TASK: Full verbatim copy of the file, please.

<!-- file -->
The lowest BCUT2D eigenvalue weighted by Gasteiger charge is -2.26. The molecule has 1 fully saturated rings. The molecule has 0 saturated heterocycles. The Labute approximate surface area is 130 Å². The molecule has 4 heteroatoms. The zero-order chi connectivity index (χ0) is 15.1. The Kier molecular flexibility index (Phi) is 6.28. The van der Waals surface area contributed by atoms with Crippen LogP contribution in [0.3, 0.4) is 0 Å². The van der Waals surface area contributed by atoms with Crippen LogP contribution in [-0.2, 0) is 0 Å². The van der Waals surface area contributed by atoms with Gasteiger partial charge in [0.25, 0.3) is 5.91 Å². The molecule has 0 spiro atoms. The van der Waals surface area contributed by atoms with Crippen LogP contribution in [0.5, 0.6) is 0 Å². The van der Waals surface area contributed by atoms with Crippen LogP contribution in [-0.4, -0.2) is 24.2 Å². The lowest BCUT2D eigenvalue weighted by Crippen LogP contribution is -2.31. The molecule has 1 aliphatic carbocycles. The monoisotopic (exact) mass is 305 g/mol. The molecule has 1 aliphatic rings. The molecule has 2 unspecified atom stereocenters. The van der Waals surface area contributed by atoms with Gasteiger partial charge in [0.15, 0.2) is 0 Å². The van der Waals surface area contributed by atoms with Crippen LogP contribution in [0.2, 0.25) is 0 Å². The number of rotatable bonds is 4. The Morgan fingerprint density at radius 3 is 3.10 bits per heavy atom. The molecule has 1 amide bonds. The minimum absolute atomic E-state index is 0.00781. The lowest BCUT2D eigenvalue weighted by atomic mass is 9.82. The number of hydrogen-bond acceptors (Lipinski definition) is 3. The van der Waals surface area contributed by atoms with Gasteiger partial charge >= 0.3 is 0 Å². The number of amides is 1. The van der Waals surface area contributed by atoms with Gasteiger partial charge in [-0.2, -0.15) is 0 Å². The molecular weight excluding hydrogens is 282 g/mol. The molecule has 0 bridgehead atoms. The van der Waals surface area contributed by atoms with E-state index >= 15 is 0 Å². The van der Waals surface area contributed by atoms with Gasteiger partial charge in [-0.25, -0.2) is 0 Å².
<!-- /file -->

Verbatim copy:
The lowest BCUT2D eigenvalue weighted by Gasteiger charge is -2.26. The molecule has 1 fully saturated rings. The molecule has 0 saturated heterocycles. The Labute approximate surface area is 130 Å². The molecule has 4 heteroatoms. The zero-order chi connectivity index (χ0) is 15.1. The Kier molecular flexibility index (Phi) is 6.28. The van der Waals surface area contributed by atoms with Crippen LogP contribution in [0.3, 0.4) is 0 Å². The van der Waals surface area contributed by atoms with Crippen LogP contribution in [-0.2, 0) is 0 Å². The van der Waals surface area contributed by atoms with Gasteiger partial charge in [0.25, 0.3) is 5.91 Å². The molecule has 0 spiro atoms. The van der Waals surface area contributed by atoms with Crippen LogP contribution in [0.5, 0.6) is 0 Å². The van der Waals surface area contributed by atoms with Crippen LogP contribution in [-0.4, -0.2) is 24.2 Å². The lowest BCUT2D eigenvalue weighted by Crippen LogP contribution is -2.31. The molecule has 1 aliphatic carbocycles. The monoisotopic (exact) mass is 305 g/mol. The molecule has 1 aliphatic rings. The molecule has 2 unspecified atom stereocenters. The van der Waals surface area contributed by atoms with Gasteiger partial charge in [0.15, 0.2) is 0 Å². The van der Waals surface area contributed by atoms with Crippen LogP contribution in [0.2, 0.25) is 0 Å². The number of rotatable bonds is 4. The Morgan fingerprint density at radius 3 is 3.10 bits per heavy atom. The molecule has 1 amide bonds. The minimum absolute atomic E-state index is 0.00781. The lowest BCUT2D eigenvalue weighted by atomic mass is 9.82. The number of hydrogen-bond acceptors (Lipinski definition) is 3. The van der Waals surface area contributed by atoms with Gasteiger partial charge >= 0.3 is 0 Å². The number of amides is 1. The van der Waals surface area contributed by atoms with Gasteiger partial charge in [-0.2, -0.15) is 0 Å². The molecular weight excluding hydrogens is 282 g/mol. The molecule has 0 bridgehead atoms. The van der Waals surface area contributed by atoms with E-state index >= 15 is 0 Å². The van der Waals surface area contributed by atoms with Gasteiger partial charge in [-0.25, -0.2) is 0 Å².